Track 6 – Enterprise Resource Planning
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Track 6 – Enterprise Resource Planning

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Track 6 – Enterprise Resource Planning Track 6 – Enterprise Resource Planning Presentation Transcript

  • Higher Education ERP: Lessons Learned Ken Orgill West Virginia University Dave Swartz George Washington University
  • Overview
    • What is ERP?
    • Benefits of ERP
    • First Steps
    • Costs of ERP
    • The ERP Contract
    • Limit Customizations
    • Use of Consultants
    • Project Management
    • Creating the single team atmosphere
    • Recruitment and Retention Issues
    • Morale of the Team
    • Key Functional Issues
    • Key Technical Issues
    • What About Small Schools?
    • The Future of ERP
  • What is ERP?
    • An ERP or Enterprise Resource Planning system integrates information and business processes to enable information entered once to be shared throughout the organization.
    • ERP had its origins in manufacturing and production planning. In the mid-90’s it was extended to other back-office functions such as financial management and human resource management.
    • More recently these systems have addressed applications specific to higher education such as student systems and grants management.
    Common examples include SAP, PeopleSoft, Banner and Oracle . Needs Assessment Software Selection Process Reengineering Conference Room Pilot Training Phased Implementation ERP Project
  • What are the Benefits of ERP?
    • Improve access to information
    • Improve workflow and efficiency
    • Improve controls and program alerts
    • Process reengineering -- update old processes
    • Foundation for new processes, such as e-procurement, with significant ROI
    Ship Product Receiving Buyer or Management Approval Cycle Supplier Fulfillment Route to Recipient Requisitioning Purchase Order User Product Selection Accounts Payable General Ledger Financial Reconciliation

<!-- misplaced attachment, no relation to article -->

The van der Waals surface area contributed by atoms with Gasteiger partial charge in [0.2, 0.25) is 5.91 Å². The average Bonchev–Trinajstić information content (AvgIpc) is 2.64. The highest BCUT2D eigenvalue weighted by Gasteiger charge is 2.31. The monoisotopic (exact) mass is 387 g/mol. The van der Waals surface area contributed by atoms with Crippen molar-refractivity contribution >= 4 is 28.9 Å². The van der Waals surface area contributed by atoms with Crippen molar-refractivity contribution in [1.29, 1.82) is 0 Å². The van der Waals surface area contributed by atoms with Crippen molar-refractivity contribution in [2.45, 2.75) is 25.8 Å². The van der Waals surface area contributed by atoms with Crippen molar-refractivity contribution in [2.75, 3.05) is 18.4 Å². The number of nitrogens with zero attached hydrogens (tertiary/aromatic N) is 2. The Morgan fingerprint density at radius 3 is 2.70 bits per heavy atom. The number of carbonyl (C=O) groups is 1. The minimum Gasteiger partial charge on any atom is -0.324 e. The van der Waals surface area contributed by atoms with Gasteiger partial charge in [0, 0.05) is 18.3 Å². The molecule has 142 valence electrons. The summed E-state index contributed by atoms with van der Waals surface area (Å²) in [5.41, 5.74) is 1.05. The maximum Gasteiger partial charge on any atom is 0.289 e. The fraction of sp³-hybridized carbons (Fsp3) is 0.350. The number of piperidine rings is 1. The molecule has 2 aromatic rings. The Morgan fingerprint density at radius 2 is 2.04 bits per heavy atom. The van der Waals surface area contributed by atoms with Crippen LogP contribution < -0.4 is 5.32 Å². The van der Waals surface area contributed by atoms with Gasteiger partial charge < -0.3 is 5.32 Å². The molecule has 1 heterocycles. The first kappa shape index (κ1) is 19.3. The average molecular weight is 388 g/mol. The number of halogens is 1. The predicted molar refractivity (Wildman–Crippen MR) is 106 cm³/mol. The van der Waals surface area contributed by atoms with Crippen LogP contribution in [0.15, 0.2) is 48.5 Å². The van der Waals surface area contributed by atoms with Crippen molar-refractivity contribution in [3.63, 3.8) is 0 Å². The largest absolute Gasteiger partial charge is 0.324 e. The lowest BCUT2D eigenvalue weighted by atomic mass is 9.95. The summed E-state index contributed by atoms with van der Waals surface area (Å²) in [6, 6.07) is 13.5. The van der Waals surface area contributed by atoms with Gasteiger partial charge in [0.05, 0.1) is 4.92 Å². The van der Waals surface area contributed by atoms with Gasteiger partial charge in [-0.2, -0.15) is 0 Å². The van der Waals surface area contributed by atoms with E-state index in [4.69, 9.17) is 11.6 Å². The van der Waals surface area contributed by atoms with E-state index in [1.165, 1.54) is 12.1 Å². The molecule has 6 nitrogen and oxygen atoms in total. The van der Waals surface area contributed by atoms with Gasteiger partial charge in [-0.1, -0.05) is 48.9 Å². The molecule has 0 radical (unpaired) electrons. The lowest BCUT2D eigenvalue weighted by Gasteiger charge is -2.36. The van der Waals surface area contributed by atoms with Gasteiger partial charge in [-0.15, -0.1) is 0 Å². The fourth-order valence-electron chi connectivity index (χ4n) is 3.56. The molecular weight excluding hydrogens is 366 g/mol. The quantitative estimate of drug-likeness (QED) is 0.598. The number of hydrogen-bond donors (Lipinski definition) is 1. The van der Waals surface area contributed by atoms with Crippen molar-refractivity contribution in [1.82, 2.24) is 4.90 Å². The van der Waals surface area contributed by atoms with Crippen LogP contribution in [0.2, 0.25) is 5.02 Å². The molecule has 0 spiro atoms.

• First Steps: Well Begun is Half Done
    • Start with an evaluation of needs and requirements -- this is useful not only as a guide to the project, but also as a gauge to the success of the project
    • Compare possible solutions to see which one best fits your needs and produces fewer gaps. More gaps may result in more costly customizations.
    • Best of breed vs. integrated solutions
    • Big bang vs. phased implementation
  • What are the Costs of ERP?
    • Direct costs only represent a fraction of the total costs of ERP
    • Direct costs include hardware, software, and people on the project -- the largest category is personnel costs
    • Indirect costs include the costs of back-filling positions, increasing salaries and the total life cycle costs of the ERP -- maintenance, ongoing production, and upgrades.
  • The ERP Contract
    • The prime vendor -- “one butt to kick” -- and leave it to the experts! However, there are some trade-offs.
    • Fixed cost vs. time and materials with or without a cap
    • Build flexibility into the contract to accommodate changing technology
    • Check references
    • Be skeptical of vendor promises -- get it in writing!
  • Limit Customizations and Scope
    • To change or not to change your old business practice?
    • Are you paving cowpaths or improving your business process?